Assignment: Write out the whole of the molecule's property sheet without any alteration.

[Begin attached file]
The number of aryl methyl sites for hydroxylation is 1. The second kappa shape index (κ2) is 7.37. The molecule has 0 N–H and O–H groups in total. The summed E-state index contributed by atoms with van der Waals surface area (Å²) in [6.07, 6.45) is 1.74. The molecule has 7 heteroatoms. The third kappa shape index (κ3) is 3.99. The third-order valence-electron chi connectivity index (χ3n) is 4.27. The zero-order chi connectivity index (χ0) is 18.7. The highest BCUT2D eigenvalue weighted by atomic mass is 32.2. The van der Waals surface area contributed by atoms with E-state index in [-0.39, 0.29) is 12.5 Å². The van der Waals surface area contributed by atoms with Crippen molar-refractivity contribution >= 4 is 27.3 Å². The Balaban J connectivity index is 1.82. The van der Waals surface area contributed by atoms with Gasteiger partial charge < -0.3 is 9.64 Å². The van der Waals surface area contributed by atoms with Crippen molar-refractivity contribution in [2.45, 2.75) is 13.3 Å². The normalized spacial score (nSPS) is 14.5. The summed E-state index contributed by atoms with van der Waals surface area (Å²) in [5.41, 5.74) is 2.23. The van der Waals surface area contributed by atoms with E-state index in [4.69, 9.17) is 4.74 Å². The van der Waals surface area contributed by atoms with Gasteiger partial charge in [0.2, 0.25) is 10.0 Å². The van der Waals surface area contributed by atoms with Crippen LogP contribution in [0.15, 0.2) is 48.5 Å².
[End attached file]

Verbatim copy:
The number of aryl methyl sites for hydroxylation is 1. The second kappa shape index (κ2) is 7.37. The molecule has 0 N–H and O–H groups in total. The summed E-state index contributed by atoms with van der Waals surface area (Å²) in [6.07, 6.45) is 1.74. The molecule has 7 heteroatoms. The third kappa shape index (κ3) is 3.99. The third-order valence-electron chi connectivity index (χ3n) is 4.27. The zero-order chi connectivity index (χ0) is 18.7. The highest BCUT2D eigenvalue weighted by atomic mass is 32.2. The van der Waals surface area contributed by atoms with E-state index in [-0.39, 0.29) is 12.5 Å². The van der Waals surface area contributed by atoms with Crippen molar-refractivity contribution >= 4 is 27.3 Å². The Balaban J connectivity index is 1.82. The van der Waals surface area contributed by atoms with Gasteiger partial charge < -0.3 is 9.64 Å². The van der Waals surface area contributed by atoms with Crippen molar-refractivity contribution in [2.45, 2.75) is 13.3 Å². The normalized spacial score (nSPS) is 14.5. The summed E-state index contributed by atoms with van der Waals surface area (Å²) in [5.41, 5.74) is 2.23. The van der Waals surface area contributed by atoms with E-state index in [4.69, 9.17) is 4.74 Å². The van der Waals surface area contributed by atoms with Gasteiger partial charge in [0.2, 0.25) is 10.0 Å². The van der Waals surface area contributed by atoms with Crippen LogP contribution in [0.15, 0.2) is 48.5 Å².